Newsletter Issue 24 (October 2022)

The Weather of September 2022 – A dry and exceptionally hot September

With much sunnier weather than usual in the month, September 2022 was exceptionally hot in Hong Kong. There were three days with daily maximum temperatures at the Hong Kong Observatory equal to or higher than 35.0 degrees in the month, the highest number on record for September. With plenty of sunshine, the maximum temperature at the Observatory soared to 35.9 degrees on 13 September, the highest of the month and the highest maximum temperature for September on record.

WMO photo competition attracts record entries

The much-acclaimed WMO calendar competition has attracted record entries, with more than 1 500 entries from all around the world – and from a greater range of countries than ever before. The selection of photographs – many of them amazing – has been narrowed down to 80 images. They all demonstrate the beauty and power of our weather, the need to protect and preserve our water resources, and the impacts of climate and environmental change.

Climate change: World aviation agrees ‘aspirational’ net zero plan

The world has finally agreed on a long-term plan to curb carbon emissions from flying. At a meeting in Montreal, the International Civil Aviation Organisation (ICAO), pledged to support an “aspirational” net zero aviation goal by 2050. The plan, seen as a compromise by many, was accepted by the 193 countries who are members of ICAO. At the meeting countries also agreed on changes to a scheme that would deal with a large part of the future emissions from airlines through a system of carbon offsets.

New report outlines priorities for global climate observations

High priority actions to gather essential information on our climate system and improve monitoring and understanding of how it is changing are outlined in a new report by the Global Climate Observing System. “Global climate monitoring needs to cover the entire Earth system from the atmosphere to the oceans, from the cryosphere to the biosphere, and encompassing the water cycle and energy and greenhouse gas budgets.

From Vanishing Arctic Sea Ice to Extreme Storms: Why We Can No Longer Ignore Climate Change

A deluge of extreme weather events and ecological disasters have shocked the world. The number of climate-related disasters has tripled in the last 30 years, while the vast majority of weather events between 2015 and 2017 were proven to have been significantly influenced by climate change, and studies point to surging sea levels and continuing catastrophe. We can’t afford to ignore the crisis any longer!

NOAA awards $4 million to advance community resilience through education

Communities continue to contend with hurricanes, wildfires, rising sea levels, and other climate-related impacts. Furthermore, the geographic distribution of climate change impacts is uneven, and long-standing inequities heighten vulnerabilities for underserved groups. “Community resilience is strengthened when communities are well informed of risks, and they are empowered to take action individually and collectively,” said NOAA Administrator, Dr. Rick Spinrad.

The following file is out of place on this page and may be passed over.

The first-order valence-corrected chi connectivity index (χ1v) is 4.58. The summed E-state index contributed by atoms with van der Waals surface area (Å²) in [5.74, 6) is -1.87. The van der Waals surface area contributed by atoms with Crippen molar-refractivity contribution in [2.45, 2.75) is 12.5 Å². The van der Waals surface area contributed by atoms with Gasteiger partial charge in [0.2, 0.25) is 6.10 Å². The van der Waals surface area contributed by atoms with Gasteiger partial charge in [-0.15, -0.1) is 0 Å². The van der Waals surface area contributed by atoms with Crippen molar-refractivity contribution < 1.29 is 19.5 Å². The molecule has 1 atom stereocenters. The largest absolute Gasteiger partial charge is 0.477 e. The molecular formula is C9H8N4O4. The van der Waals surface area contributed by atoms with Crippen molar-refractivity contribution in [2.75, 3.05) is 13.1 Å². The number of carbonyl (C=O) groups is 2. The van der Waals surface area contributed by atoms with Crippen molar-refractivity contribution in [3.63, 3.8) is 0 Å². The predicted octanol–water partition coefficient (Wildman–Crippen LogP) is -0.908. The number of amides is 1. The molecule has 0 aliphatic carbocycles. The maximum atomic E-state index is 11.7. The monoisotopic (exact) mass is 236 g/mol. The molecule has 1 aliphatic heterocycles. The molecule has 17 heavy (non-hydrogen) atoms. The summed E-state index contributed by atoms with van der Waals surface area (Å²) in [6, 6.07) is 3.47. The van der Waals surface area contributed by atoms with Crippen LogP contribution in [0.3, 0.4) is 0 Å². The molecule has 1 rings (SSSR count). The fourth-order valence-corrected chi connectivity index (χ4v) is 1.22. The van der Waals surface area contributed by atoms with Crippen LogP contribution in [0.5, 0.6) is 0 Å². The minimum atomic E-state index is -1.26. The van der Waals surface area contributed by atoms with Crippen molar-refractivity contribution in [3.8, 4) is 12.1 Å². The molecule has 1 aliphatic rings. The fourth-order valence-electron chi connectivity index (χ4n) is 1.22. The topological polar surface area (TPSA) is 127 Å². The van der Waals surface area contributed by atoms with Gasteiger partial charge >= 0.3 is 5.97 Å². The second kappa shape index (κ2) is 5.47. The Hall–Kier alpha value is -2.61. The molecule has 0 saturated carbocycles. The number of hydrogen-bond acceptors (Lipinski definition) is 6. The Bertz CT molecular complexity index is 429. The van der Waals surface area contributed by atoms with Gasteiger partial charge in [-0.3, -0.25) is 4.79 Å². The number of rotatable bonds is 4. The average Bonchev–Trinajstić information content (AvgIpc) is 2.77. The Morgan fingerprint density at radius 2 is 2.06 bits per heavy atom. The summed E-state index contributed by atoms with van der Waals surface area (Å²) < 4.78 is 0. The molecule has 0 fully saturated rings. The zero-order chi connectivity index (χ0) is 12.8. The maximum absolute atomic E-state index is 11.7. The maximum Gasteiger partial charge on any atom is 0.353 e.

Northern Hemisphere’s extreme summer drought ‘virtually impossible’ without human-made climate change

The research, published by the World Weather Attribution initiative, found that without the climate crisis, the drought that hit swaths of North America, Asia and Europe this summer would historically be a 1-in-400-year event — meaning it was a drought that was so intense, it would only be seen once every 400 years on average. But global warming caused by the burning of fossil fuels has made a drought of this magnitude a 1-in-20-year occurrence, the scientists found.

,Population is ‘exploding’ in the region hit hardest by Hurricane Ian

Hurricane Ian slammed into one of the fastest-growing areas of the US, putting hundreds of thousands of people in harm’s way — many of whom had never experienced a hurricane. The influx comes as scientists warn that hurricanes are becoming more destructive, with larger storm surges due to sea level rise and a new propensity for strong storms to rapidly intensify. Those trends combined with the region’s growing population, housing and infrastructure have made the coast even more vulnerable.

Some Chinese cities break October heat records as others shiver

China is facing extreme weather as scorching heat breaks records in some drought-stricken parts of the country, while cool weather sweeps through other regions as the climate crisis makes conditions more unstable. In the south, dozens of drought alerts have been issued for cities and counties in Jiangxi province, warning that crops could suffer from the worst drought conditions in 50 years. “Seasonal weather transitions are becoming more complicated to estimate because atmospheric circulations were being disrupted by rising global temperatures amid the climate crisis.”



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